About 40% of users would consider themselves addicted to the game. This percentage is quite striking given the social desirability bias built into the question. There were no gender differences, and age differences were minimal - about 2 years between "definitely" and "definitely not". In other words, male and female users of all ages are about equally likely to consider themselves addicted to the MMORPG they are playing.

The average hours played per week in each of the five responses offer perhaps a rough guideline as to how much game play is too much game play. As a comparison, typical Americans watch about 27 hours of TV per week.

There were interesting correlations between this self-reporting of addiction and motivations. In particular, self-reported addiction was positively correlated with scores on Achievement (r = .25) and Escapism (r = .25). This finding dovetails with an earlier discussion of addiction. It appears that both internal (skinner box model) and external factors (compensation model) contribute to addictive behavior.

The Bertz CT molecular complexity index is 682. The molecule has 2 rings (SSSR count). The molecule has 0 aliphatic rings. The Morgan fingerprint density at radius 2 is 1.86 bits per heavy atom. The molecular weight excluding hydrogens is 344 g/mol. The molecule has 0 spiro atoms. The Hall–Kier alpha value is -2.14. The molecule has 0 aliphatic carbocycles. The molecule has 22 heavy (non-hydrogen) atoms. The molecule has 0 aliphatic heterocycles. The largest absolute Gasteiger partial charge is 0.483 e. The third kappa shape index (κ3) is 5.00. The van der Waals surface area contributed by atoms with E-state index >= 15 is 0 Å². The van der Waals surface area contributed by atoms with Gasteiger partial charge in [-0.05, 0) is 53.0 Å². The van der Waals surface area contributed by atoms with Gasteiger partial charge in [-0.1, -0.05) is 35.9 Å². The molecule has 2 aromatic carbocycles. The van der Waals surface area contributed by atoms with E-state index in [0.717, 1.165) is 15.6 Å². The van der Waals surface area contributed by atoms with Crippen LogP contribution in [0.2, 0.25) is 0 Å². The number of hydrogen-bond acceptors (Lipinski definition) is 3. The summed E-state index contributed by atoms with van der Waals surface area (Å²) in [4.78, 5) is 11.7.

Note (12/02/2006): This data is complicated and can be misleading for several reasons. First of all, there is no accepted definition of "online gaming addiction" to begin with, so it's not clear what players meant by that (or why we would trust people to diagnose themselves even if that were the case). Secondly, it's not clear they didn't just take the statement to mean "the game is very fun" as the word is used commonly in the game industry. And finally, we have no comparison data with other hobbies - i.e., If we asked golfers that question, how many would have said "yes"? In other words, could it be that 40% of users of all hobbies would say they are "addicted" to their hobby (whether that is golf, knitting, or watching the TV show "Lost").

See Also (listed in chronological order):

- Understanding MMORPG Addiction
- The Seduction of Achievement
- Problematic Usage
- A New Disorder is Born